Bank of America executives braced themselves Thursday morning for the public unveiling of a nearly $17 billion settlement with the Justice Department resulting from charges that the company misled investors about the quality and risk levels of mortgage-backed securities in the run-up to the financial crisis.
Executives spent the night reviewing the agreement's final details, in anticipation of issuing a news release discussing it before U.S. stock markets opened, said a source familiar with the matter. Separately, officials from the Justice Department scheduled a news conference in Washington to discuss the Bank of America agreement for 9 a.m. EDT.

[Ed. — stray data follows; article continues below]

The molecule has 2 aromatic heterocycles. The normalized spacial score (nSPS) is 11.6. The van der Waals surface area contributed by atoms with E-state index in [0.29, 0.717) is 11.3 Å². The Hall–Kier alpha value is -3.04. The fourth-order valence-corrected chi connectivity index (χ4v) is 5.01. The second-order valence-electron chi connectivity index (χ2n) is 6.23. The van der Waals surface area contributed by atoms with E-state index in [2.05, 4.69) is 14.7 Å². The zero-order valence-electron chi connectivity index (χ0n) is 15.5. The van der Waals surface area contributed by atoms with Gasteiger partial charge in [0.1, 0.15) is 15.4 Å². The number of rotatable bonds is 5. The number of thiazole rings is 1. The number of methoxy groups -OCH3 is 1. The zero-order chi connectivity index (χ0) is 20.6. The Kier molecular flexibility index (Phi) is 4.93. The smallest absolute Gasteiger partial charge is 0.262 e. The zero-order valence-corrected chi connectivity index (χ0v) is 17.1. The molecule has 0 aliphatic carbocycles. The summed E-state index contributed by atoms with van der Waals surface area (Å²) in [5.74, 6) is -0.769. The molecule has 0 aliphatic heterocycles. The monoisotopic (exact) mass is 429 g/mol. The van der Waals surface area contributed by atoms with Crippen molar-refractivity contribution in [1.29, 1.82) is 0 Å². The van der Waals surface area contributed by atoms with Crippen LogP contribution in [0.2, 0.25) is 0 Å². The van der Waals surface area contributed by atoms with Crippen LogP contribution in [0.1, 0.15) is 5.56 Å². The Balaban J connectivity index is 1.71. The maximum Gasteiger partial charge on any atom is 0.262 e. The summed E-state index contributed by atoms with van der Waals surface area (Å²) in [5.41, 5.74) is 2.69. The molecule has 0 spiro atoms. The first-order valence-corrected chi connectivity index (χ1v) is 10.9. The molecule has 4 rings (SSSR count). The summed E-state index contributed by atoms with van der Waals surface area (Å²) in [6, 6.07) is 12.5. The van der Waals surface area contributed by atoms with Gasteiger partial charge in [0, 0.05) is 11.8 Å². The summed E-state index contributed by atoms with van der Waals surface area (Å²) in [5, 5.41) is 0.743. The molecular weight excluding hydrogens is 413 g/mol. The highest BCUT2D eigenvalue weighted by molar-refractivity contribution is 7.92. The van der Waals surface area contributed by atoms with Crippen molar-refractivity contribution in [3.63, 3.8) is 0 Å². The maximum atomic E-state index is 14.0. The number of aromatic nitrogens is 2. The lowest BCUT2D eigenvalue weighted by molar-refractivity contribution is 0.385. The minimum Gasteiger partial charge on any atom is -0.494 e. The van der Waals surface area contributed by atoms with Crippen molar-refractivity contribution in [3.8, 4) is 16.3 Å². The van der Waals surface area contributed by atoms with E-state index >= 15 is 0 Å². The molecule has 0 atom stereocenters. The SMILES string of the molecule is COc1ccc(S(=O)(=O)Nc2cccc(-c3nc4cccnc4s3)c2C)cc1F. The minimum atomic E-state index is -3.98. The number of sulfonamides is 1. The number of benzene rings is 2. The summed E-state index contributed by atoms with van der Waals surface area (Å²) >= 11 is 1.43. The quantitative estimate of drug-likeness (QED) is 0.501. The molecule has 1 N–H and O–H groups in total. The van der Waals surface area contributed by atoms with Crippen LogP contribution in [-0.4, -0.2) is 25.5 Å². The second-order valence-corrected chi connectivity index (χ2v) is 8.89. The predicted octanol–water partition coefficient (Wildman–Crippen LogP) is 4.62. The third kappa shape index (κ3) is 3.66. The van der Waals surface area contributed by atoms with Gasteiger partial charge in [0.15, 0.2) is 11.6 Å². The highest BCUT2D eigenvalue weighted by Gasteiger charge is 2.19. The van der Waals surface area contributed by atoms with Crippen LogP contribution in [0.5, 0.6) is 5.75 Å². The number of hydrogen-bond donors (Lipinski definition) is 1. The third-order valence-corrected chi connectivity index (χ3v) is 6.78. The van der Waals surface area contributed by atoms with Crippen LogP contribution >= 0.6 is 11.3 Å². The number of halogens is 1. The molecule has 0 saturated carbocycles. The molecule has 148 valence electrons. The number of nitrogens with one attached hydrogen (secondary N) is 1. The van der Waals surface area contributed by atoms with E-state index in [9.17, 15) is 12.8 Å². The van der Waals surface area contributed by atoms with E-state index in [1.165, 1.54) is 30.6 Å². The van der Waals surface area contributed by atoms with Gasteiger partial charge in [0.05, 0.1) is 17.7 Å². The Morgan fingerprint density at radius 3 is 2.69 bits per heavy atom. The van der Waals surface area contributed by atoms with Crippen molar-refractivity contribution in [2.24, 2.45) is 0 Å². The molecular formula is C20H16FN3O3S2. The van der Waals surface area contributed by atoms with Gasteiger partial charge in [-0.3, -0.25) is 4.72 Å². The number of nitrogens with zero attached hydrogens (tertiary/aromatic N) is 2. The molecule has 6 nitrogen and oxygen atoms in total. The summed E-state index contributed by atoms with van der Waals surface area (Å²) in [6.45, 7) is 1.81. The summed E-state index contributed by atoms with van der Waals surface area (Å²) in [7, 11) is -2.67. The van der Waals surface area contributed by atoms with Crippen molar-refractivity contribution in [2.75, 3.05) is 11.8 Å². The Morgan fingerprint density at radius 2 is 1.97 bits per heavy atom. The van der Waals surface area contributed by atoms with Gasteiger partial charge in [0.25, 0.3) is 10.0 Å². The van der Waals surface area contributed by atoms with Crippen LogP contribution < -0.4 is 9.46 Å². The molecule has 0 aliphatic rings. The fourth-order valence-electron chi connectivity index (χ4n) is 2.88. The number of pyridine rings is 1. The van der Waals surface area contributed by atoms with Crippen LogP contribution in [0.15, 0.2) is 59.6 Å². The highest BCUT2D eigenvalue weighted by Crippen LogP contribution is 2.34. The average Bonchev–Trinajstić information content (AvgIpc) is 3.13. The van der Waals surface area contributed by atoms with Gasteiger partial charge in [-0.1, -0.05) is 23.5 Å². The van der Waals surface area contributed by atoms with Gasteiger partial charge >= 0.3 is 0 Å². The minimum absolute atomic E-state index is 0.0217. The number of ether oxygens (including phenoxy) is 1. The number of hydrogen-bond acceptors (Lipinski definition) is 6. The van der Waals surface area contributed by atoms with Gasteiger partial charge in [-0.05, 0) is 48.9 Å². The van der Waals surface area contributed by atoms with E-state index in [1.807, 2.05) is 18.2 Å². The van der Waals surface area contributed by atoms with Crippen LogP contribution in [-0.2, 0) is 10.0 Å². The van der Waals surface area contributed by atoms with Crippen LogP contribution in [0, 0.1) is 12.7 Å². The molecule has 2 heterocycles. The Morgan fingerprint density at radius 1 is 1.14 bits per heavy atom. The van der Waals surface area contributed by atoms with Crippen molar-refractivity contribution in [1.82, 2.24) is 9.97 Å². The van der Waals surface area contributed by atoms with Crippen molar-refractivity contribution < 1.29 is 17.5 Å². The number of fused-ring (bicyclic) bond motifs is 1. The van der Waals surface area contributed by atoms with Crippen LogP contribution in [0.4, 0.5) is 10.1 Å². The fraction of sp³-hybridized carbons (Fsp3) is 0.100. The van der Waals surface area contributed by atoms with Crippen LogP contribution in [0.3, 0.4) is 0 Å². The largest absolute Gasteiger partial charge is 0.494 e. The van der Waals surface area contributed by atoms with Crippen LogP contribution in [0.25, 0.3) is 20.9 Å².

BofA's long-anticipated settlement, which helps to resolve the majority of the bank's still-outstanding legal issues stemming from the mortgage crisis, is expected to consist of a cash penalty of about $9.6 billion, which will likely not be tax deductible, and a package of consumer-relief measures valued at $7 billion, said two people familiar with its details.
The latter portion of the settlement, much of which may be deductible, will take the form of loan modifications and other measures intended to help troubled homeowners, these people added.